Continuous Monitoring — An important takeaway from the FTC’s report is that companies should continue to monitor its products throughout the life cycle, and take affirmative steps to patch or otherwise fix known vulnerabilities. Although the FTC says that a company may choose to limit the duration for which it provides security updates, it should “weigh these decisions carefully,” and ensure it does not mislead consumers in representations about ongoing security updates. Stated another way, companies need to make deliberate, well-reasoned, and well-explained decisions about their ongoing support for IoT devices.

Vendor Security — The Staff Report reflects the FTC’s recent focus on vendor security. Gone are the days when companies could contract away liability for handling and storing data (if those ever existed in the first place). The Staff Report reiterates that companies should retain vendors that maintain reasonable security measures, and most importantly, actively oversee the vendor’s implementation of those security measures. Simply, a company must take reasonable steps to ensure that a vendor is not a security vulnerability.

Minimize Data Collection — Not surprisingly, the FTC expressed deep concern about the unfettered collection of consumer data—regardless of whether the information is stored on a device or remotely. The FTC reasoned that vast quantities of data pose an enticing target for cybercriminals, as well as increases the risk of data misuse. IoT developers, therefore, need to match their data collection, storage, and retention practices to a legitimate business need. At a minimum, an IoT developer will need to implement reasonable limits on the collection and retention of consumer data, which the FTC calls “integral to a privacy-by-design approach.”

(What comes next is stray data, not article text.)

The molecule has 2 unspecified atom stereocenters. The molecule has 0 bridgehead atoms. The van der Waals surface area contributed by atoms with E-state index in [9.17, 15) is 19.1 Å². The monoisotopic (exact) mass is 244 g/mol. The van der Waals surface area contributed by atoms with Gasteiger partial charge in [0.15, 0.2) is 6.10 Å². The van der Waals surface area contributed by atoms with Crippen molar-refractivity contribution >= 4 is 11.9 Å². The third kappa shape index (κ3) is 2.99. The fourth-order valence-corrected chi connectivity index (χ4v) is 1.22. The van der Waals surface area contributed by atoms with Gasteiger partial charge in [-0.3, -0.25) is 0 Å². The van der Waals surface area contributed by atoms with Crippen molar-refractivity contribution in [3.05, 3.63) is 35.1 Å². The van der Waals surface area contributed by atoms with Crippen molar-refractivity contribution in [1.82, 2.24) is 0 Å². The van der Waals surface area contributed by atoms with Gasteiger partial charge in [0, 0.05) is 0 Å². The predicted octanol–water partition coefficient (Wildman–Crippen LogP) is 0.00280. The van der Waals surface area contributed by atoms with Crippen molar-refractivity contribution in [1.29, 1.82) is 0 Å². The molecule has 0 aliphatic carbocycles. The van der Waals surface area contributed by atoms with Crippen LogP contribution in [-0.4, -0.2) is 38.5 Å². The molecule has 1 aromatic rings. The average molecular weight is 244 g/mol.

Related to security is one of the more noteworthy sections of the Staff Report, which relates to consumer notice and choice. The FTC reiterates that “notice and choice remains important,” especially for the collection of sensitive data. But the FTC says that notice and choice presents unique problems in the IoT context, which may necessitate a different standard than ordinary data practices. In this way, the FTC acknowledges the added complexity of providing notice on devices that may entirely lack a consumer interface. The FTC says “companies should not be compelled to provide choice before collecting and using consumer data for practices that are consistent with the context of a transaction or the company’s relationship with the consumer.” This “consumer expectations” standard is obviously a highly contextual, moving target that presents few definitive answers. While the boundaries of this approach will, hopefully, become clearer in the years to come, the FTC provides one rigid boundary from the start: sensitive data should not be collected without affirmative consent.

As for what constitutes notice for IoT devices, the FTC provides a number of suggestions that anticipate many IoT devices will lack a robust consumer interface. For example, the FTC suggest companies could use a point-of-sale approach, a video tutorial to walk participants through the privacy settings, set-up wizards that include privacy settings, or robust privacy and security menus beyond just the initial set-up. While the FTC’s suggestions show its tolerance for creative approaches to providing notice in the IoT context, companies should ensure that the notice is clear, prominent, easy to understand, and not buried within long documents.

Finally, one of the more interesting parts of the Staff Report—with potentially significant implications for future IoT development—is the FTC’s purpose-based distinction. The Staff Report distinguishes between products that collect sensitive information or have physical security risks on the one hand (a remote door lock or web-connected insulin pump), and products that simply monitor the environment on the other (a home thermostat). Clearly, devices that have the ability to present safety hazards should and will be monitored differently than those that don’t. The question will be to what degree, in what ways, and by whom.